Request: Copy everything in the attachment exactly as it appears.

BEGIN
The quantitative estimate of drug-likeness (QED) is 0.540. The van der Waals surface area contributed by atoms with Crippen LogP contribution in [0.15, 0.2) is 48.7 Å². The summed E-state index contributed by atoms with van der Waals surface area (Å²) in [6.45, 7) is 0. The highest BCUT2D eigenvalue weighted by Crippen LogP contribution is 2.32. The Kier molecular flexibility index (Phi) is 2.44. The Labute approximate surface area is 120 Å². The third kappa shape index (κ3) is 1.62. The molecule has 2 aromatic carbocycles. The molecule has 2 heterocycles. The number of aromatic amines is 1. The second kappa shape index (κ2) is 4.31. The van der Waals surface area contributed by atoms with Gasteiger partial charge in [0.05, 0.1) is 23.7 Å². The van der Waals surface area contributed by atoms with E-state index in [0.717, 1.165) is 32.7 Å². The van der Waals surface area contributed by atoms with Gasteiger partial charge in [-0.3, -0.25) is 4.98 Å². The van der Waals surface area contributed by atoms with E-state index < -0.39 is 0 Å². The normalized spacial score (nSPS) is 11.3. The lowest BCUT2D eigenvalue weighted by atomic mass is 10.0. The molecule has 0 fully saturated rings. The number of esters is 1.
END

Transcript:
The quantitative estimate of drug-likeness (QED) is 0.540. The van der Waals surface area contributed by atoms with Crippen LogP contribution in [0.15, 0.2) is 48.7 Å². The summed E-state index contributed by atoms with van der Waals surface area (Å²) in [6.45, 7) is 0. The highest BCUT2D eigenvalue weighted by Crippen LogP contribution is 2.32. The Kier molecular flexibility index (Phi) is 2.44. The Labute approximate surface area is 120 Å². The third kappa shape index (κ3) is 1.62. The molecule has 2 aromatic carbocycles. The molecule has 2 heterocycles. The number of aromatic amines is 1. The second kappa shape index (κ2) is 4.31. The van der Waals surface area contributed by atoms with Gasteiger partial charge in [0.05, 0.1) is 23.7 Å². The van der Waals surface area contributed by atoms with E-state index in [0.717, 1.165) is 32.7 Å². The van der Waals surface area contributed by atoms with Gasteiger partial charge in [-0.3, -0.25) is 4.98 Å². The van der Waals surface area contributed by atoms with E-state index < -0.39 is 0 Å². The normalized spacial score (nSPS) is 11.3. The lowest BCUT2D eigenvalue weighted by atomic mass is 10.0. The molecule has 0 fully saturated rings. The number of esters is 1.